Configuring ranking and ordering

:ranked_by (Choosing a ranking algorithm)

By default, pg_search ranks results based on the :tsearch similarity between the searchable text and the query. To use a different ranking algorithm, you can pass a :ranked_by option to pg_search_scope.

pg_search_scope :search_by_tsearch_but_rank_by_trigram,
                :against => :title,
                :using => [:tsearch],
                :ranked_by => ":trigram"

Note that :ranked_by using a String to represent the ranking expression. This allows for more complex possibilities. Strings like ":tsearch", ":trigram", and ":dmetaphone" are automatically expanded into the appropriate SQL expressions.

# Weighted ranking to balance multiple approaches
:ranked_by => ":dmetaphone + (0.25 * :trigram)"

# A more complex example, where books.num_pages is an integer column in the table itself
:ranked_by => "(books.num_pages * :trigram) + (:tsearch / 2.0)"

:order_within_rank (Breaking ties)

PostgreSQL does not guarantee a consistent order when multiple records have the same value in the ORDER BY clause. This can cause trouble with pagination. Imagine a case where 12 records all have the same ranking value. If you use a pagination library such as kaminari or will_paginate to return results in pages of 10, then you would expect to see 10 of the records on page 1, and the remaining 2 records at the top of the next page, ahead of lower-ranked results.

But since there is no consistent ordering, PostgreSQL might choose to rearrange the order of those 12 records between different SQL statements. You might end up getting some of the same records from page 1 on page 2 as well, and likewise there may be records that don't show up at all.

pg_search fixes this problem by adding a second expression to the ORDER BY clause, after the :ranked_by expression explained above. By default, the tiebreaker order is ascending by id.

ORDER BY [complicated :ranked_by expression...], id ASC

This might not be desirable for your application, especially if you do not want old records to outrank new records. By passing an :order_within_rank, you can specify an alternate tiebreaker expression. A common example would be descending by updated_at, to rank the most recently updated records first.

pg_search_scope :search_and_break_ties_by_latest_update,
                :against => [:title, :content],
                :order_within_rank => "blog_posts.updated_at DESC"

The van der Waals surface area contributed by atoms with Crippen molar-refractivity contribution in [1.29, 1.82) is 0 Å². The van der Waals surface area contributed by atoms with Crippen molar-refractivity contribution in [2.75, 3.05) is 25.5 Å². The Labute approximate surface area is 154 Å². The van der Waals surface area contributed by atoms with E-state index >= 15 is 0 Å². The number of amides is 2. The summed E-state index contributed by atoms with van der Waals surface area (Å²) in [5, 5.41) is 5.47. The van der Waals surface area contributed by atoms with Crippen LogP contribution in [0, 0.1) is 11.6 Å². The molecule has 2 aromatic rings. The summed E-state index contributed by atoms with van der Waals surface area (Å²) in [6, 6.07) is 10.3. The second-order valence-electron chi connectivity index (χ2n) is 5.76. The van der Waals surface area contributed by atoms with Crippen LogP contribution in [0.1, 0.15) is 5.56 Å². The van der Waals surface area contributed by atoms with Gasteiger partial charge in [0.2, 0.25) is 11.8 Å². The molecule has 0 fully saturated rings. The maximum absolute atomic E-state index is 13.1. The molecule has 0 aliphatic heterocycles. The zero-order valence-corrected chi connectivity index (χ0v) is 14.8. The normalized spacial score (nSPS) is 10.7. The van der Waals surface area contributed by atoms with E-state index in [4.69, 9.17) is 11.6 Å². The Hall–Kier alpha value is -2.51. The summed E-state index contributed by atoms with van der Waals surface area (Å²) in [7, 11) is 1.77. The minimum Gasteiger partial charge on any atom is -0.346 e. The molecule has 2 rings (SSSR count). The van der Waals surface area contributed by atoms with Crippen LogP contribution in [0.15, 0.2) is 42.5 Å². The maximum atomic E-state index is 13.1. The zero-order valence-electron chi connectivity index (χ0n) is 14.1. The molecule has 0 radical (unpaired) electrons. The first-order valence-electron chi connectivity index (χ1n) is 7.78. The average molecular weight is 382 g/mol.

PgSearch#pg_search_rank (Reading a record's rank as a Float)

It may be useful or interesting to see the rank of a particular record. This can be helpful for debugging why one record outranks another. You could also use it to show some sort of relevancy value to end users of an application.

To retrieve the rank, call .with_pg_search_rank on a scope, and then call .pg_search_rank on a returned record.

shirt_brands = ShirtBrand.search_by_name("Penguin").with_pg_search_rank
shirt_brands[0].pg_search_rank #=> 0.0759909
shirt_brands[1].pg_search_rank #=> 0.0607927

Search rank and chained scopes

Each PgSearch scope generates a named subquery for the search rank. If you chain multiple scopes then PgSearch will generate a ranking query for each scope, so the ranking queries must have unique names. If you need to reference the ranking query (e.g. in a GROUP BY clause) you can regenerate the subquery name with the PgScope::Configuration.alias method by passing the name of the queried table.

shirt_brands = ShirtBrand.search_by_name("Penguin")
  .group(", #{PgSearch::Configuration.alias('shirt_brands')}.rank")


PgSearch would not have been possible without inspiration from texticle (now renamed textacular). Thanks to Aaron Patterson for the original version!


Welcomed! Feel free to join and contribute to our public Pivotal Tracker project where we manage new feature ideas and bugs.

We also have a Google Group for discussing pg_search and other Case Commons open source projects.

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Copyright © 2010–2017 Case Commons, Inc. Licensed under the MIT license, see LICENSE file.